Clayton: Seahawks’ pass rush woes aren’t going away — in fact, it’s worse than 2019

Oct 26, 2020, 5:04 PM | Updated: 5:10 pm

Seahawks defense...

The Cardinals had success in the air vs. Seattle as Kyler Murray didn't sustain one QB hit. (Getty)


The defensive problems of the Seahawks finally caught up to them.

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In one of the craziest games in what has been a crazy season, the Seahawks lost to the Arizona Cardinals in overtime Sunday night, 37-34. It was a game in which Russell Wilson threw three interceptions. It was a game in which DK Metcalf prevented a Cardinals touchdown by using his 4.33 40-yard dash speed to catch Cardinals safety Budda Baker on one of the most magnificent hustling plays ever seen in the NFL. It also helped that the Seahawks’ defense then stopped the Cardinals and didn’t allow them to score.

There were so many times the Seahawks could have won the game. Some penalties hurt. Defensive end Benson Mayowa, who has played well, got a 15-yard launching penalty that gave the Cardinals the chance to get a touchdown instead of a field goal. David Moore got a holding penalty on what would have been a game-winning touchdown by Metcalf in overtime.

This was just a crazy game, but two things were learned. The Seahawks really do have a serious problem with the pass rush. Plus, the “Let Russ Cook’’ offense, which has been great, could lead to turnovers.

The Seahawks shouldn’t panic. They had never been 5-0 in franchise history. They were going to lose games. As bad as they feel about losing Sunday night, two teams went through worse experiences last week. The Kansas City Chiefs lost at home to Las Vegas Raiders, and the Green Bay Packers were blown away by the Tampa Bay Buccaneers.

Stuff happens, and teams just have to bounce back.

The most concerning part of the loss to the Cardinals was the lack of a pass rush. This was almost historic. Kyler Murray attempted 48 passes. He wasn’t sacked. The Seahawks did not register one quarterback hit. Next Gen Stats had them with only one pressure. Putting that in perspective, the last time a defense didn’t register a quarterback hit in a game like this was in 2014 when the Indianapolis Colts did it in 49 passing plays.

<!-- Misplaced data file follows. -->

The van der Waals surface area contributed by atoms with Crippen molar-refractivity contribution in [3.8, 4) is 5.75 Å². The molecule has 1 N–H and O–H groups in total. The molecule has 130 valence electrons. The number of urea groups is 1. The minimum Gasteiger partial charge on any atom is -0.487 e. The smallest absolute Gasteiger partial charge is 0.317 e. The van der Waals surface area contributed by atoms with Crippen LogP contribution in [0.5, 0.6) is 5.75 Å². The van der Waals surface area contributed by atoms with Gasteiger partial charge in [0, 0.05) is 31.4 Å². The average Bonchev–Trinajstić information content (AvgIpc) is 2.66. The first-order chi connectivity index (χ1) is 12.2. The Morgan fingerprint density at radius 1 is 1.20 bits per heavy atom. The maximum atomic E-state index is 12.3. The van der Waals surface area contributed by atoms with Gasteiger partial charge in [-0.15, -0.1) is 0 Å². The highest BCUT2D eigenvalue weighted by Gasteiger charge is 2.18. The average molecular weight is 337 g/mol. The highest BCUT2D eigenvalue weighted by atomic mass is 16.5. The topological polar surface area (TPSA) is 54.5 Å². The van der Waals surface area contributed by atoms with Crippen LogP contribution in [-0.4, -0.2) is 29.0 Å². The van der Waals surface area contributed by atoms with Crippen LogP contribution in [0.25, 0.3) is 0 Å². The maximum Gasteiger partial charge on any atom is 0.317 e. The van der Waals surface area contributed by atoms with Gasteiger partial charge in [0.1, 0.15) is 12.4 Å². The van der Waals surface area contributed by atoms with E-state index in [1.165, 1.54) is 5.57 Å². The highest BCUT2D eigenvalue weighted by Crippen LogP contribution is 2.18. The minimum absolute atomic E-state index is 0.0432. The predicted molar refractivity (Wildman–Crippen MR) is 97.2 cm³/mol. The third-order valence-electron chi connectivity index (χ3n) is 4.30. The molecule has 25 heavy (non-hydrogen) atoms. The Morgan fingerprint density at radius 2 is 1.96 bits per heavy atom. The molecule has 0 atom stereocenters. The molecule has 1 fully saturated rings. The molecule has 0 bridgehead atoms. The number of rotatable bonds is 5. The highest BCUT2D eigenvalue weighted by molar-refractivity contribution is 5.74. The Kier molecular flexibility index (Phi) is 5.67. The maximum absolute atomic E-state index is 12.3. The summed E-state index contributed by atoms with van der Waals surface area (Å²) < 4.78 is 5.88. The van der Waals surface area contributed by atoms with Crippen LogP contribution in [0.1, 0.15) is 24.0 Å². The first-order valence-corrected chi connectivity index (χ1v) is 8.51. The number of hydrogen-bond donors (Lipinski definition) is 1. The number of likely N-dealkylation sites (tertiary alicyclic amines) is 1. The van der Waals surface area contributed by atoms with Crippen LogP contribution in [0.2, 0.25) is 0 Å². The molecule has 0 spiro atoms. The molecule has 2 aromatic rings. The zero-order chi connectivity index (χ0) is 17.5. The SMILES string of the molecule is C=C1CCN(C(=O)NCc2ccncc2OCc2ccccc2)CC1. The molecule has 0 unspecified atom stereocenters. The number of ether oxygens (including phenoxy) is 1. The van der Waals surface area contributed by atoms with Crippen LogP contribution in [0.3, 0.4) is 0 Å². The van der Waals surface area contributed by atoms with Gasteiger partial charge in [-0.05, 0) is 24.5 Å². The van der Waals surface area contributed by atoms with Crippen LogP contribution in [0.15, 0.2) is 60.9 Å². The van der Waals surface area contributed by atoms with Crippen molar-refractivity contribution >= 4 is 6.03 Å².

The trade deadline is next Tuesday. It’s evident the Seahawks need help and a trade could boast things. Mayowa has been good, but the Seahawks need better than good. In six games, they have only nine sacks. Last year was bad enough with only 28 sacks. This year they are on pace for 24.

The question has been, can the Seahawks sustain winning despite the defense? Wilson made enough plays to win Sunday night, but that still wasn’t good enough. Things have to tighten up and tighten up fast. Sunday started the most important five-game stretch of Seattle’s season. The Seahawks did well stopping the run in the first half. They did a good job forcing Murray to throw shorter throws.

But the longer Murray was able to run around without being hit, he got into a rhythm and the long drives and scores began. There are plenty of teams experiencing similar problems, including the Tennessee Titans and the Packer. Though the Packers can generate more of a pass rush, they have just as much trouble stopping teams on defense. And as good as talented as the Titans are on defense, they have only seven sacks in seven games.

The other issue is the “Let Russ Cook” concept. It’s worked and allowed the Seahawks to get off to faster starts and earlier leads, but it means Wilson will throw the ball more. That’s resulted in six interceptions (including three alone Sunday), which puts him on pace for double-digit interceptions for just the fourth time in his career and the first time since 2017. As of now, the Seahawks throw the ball 68.5% of the time. They run it 31.5%. That’s not the 50-50 balance being sought. It also hurts that Chris Carson has a mid-foot injury that could sideline him a couple of weeks.

Again, there is no need to panic, but a few things need to be fixed and thought out.

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